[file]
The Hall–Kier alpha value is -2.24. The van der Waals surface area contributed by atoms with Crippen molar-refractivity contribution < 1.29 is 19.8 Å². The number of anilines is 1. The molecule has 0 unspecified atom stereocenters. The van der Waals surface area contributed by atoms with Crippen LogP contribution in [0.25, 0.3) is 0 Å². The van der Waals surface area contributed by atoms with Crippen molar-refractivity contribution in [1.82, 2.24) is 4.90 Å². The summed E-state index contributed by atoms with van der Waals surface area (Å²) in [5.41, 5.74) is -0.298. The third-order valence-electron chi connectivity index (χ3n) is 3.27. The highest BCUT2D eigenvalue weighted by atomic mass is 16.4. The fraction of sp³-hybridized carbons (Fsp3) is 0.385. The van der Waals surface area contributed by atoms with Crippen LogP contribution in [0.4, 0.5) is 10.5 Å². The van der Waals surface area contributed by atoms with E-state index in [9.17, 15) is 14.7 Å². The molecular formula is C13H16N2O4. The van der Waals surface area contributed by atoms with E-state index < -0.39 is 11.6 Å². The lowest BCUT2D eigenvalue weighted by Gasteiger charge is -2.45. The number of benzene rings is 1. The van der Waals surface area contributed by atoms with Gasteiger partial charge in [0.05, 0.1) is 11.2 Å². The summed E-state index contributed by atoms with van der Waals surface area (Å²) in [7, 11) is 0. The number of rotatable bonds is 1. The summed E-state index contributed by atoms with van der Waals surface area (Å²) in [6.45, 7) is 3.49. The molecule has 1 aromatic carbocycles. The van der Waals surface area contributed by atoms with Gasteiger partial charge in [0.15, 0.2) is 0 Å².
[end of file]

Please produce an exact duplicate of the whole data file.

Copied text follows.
The Hall–Kier alpha value is -2.24. The van der Waals surface area contributed by atoms with Crippen molar-refractivity contribution < 1.29 is 19.8 Å². The number of anilines is 1. The molecule has 0 unspecified atom stereocenters. The van der Waals surface area contributed by atoms with Crippen LogP contribution in [0.25, 0.3) is 0 Å². The van der Waals surface area contributed by atoms with Crippen molar-refractivity contribution in [1.82, 2.24) is 4.90 Å². The summed E-state index contributed by atoms with van der Waals surface area (Å²) in [5.41, 5.74) is -0.298. The third-order valence-electron chi connectivity index (χ3n) is 3.27. The highest BCUT2D eigenvalue weighted by atomic mass is 16.4. The fraction of sp³-hybridized carbons (Fsp3) is 0.385. The van der Waals surface area contributed by atoms with Crippen LogP contribution in [0.4, 0.5) is 10.5 Å². The van der Waals surface area contributed by atoms with E-state index in [9.17, 15) is 14.7 Å². The molecular formula is C13H16N2O4. The van der Waals surface area contributed by atoms with E-state index < -0.39 is 11.6 Å². The lowest BCUT2D eigenvalue weighted by Gasteiger charge is -2.45. The number of benzene rings is 1. The van der Waals surface area contributed by atoms with Gasteiger partial charge in [0.05, 0.1) is 11.2 Å². The summed E-state index contributed by atoms with van der Waals surface area (Å²) in [7, 11) is 0. The number of rotatable bonds is 1. The summed E-state index contributed by atoms with van der Waals surface area (Å²) in [6.45, 7) is 3.49. The molecule has 1 aromatic carbocycles. The van der Waals surface area contributed by atoms with Gasteiger partial charge in [0.15, 0.2) is 0 Å².